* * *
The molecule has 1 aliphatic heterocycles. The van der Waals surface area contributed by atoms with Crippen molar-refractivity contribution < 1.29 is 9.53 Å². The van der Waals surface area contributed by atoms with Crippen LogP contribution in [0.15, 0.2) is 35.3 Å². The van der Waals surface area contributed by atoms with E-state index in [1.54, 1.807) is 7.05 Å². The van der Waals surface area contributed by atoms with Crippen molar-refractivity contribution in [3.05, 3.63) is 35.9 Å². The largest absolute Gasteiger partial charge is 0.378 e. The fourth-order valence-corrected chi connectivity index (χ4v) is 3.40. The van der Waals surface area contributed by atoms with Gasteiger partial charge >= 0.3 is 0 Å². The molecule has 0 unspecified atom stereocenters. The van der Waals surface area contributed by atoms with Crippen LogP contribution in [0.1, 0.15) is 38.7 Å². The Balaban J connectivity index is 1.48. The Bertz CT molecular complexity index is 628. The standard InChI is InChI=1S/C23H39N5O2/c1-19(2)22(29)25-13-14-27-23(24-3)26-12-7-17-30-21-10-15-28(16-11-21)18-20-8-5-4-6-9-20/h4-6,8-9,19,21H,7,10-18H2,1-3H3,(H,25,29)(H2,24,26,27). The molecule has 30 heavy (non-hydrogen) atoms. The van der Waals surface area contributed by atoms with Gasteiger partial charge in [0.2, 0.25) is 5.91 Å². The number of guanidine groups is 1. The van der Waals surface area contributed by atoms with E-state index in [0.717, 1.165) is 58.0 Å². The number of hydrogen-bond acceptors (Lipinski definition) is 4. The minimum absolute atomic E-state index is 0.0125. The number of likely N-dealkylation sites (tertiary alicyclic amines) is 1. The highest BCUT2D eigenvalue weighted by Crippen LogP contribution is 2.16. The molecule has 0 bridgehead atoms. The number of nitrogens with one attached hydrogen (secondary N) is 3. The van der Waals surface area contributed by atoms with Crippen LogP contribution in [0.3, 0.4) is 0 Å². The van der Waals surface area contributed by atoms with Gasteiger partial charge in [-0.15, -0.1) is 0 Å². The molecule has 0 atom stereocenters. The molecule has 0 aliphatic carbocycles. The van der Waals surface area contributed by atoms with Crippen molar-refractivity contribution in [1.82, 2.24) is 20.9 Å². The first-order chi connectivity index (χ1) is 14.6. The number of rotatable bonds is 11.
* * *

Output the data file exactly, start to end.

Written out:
The molecule has 1 aliphatic heterocycles. The van der Waals surface area contributed by atoms with Crippen molar-refractivity contribution < 1.29 is 9.53 Å². The van der Waals surface area contributed by atoms with Crippen LogP contribution in [0.15, 0.2) is 35.3 Å². The van der Waals surface area contributed by atoms with E-state index in [1.54, 1.807) is 7.05 Å². The van der Waals surface area contributed by atoms with Crippen molar-refractivity contribution in [3.05, 3.63) is 35.9 Å². The largest absolute Gasteiger partial charge is 0.378 e. The fourth-order valence-corrected chi connectivity index (χ4v) is 3.40. The van der Waals surface area contributed by atoms with Gasteiger partial charge >= 0.3 is 0 Å². The molecule has 0 unspecified atom stereocenters. The van der Waals surface area contributed by atoms with Crippen LogP contribution in [0.1, 0.15) is 38.7 Å². The Balaban J connectivity index is 1.48. The Bertz CT molecular complexity index is 628. The standard InChI is InChI=1S/C23H39N5O2/c1-19(2)22(29)25-13-14-27-23(24-3)26-12-7-17-30-21-10-15-28(16-11-21)18-20-8-5-4-6-9-20/h4-6,8-9,19,21H,7,10-18H2,1-3H3,(H,25,29)(H2,24,26,27). The molecule has 30 heavy (non-hydrogen) atoms. The van der Waals surface area contributed by atoms with Gasteiger partial charge in [0.2, 0.25) is 5.91 Å². The number of guanidine groups is 1. The van der Waals surface area contributed by atoms with E-state index in [0.717, 1.165) is 58.0 Å². The number of hydrogen-bond acceptors (Lipinski definition) is 4. The minimum absolute atomic E-state index is 0.0125. The number of likely N-dealkylation sites (tertiary alicyclic amines) is 1. The highest BCUT2D eigenvalue weighted by Crippen LogP contribution is 2.16. The molecule has 0 bridgehead atoms. The number of nitrogens with one attached hydrogen (secondary N) is 3. The van der Waals surface area contributed by atoms with Crippen LogP contribution in [0.3, 0.4) is 0 Å². The van der Waals surface area contributed by atoms with Gasteiger partial charge in [-0.15, -0.1) is 0 Å². The molecule has 0 atom stereocenters. The molecule has 0 aliphatic carbocycles. The van der Waals surface area contributed by atoms with Crippen molar-refractivity contribution in [1.82, 2.24) is 20.9 Å². The first-order chi connectivity index (χ1) is 14.6. The number of rotatable bonds is 11.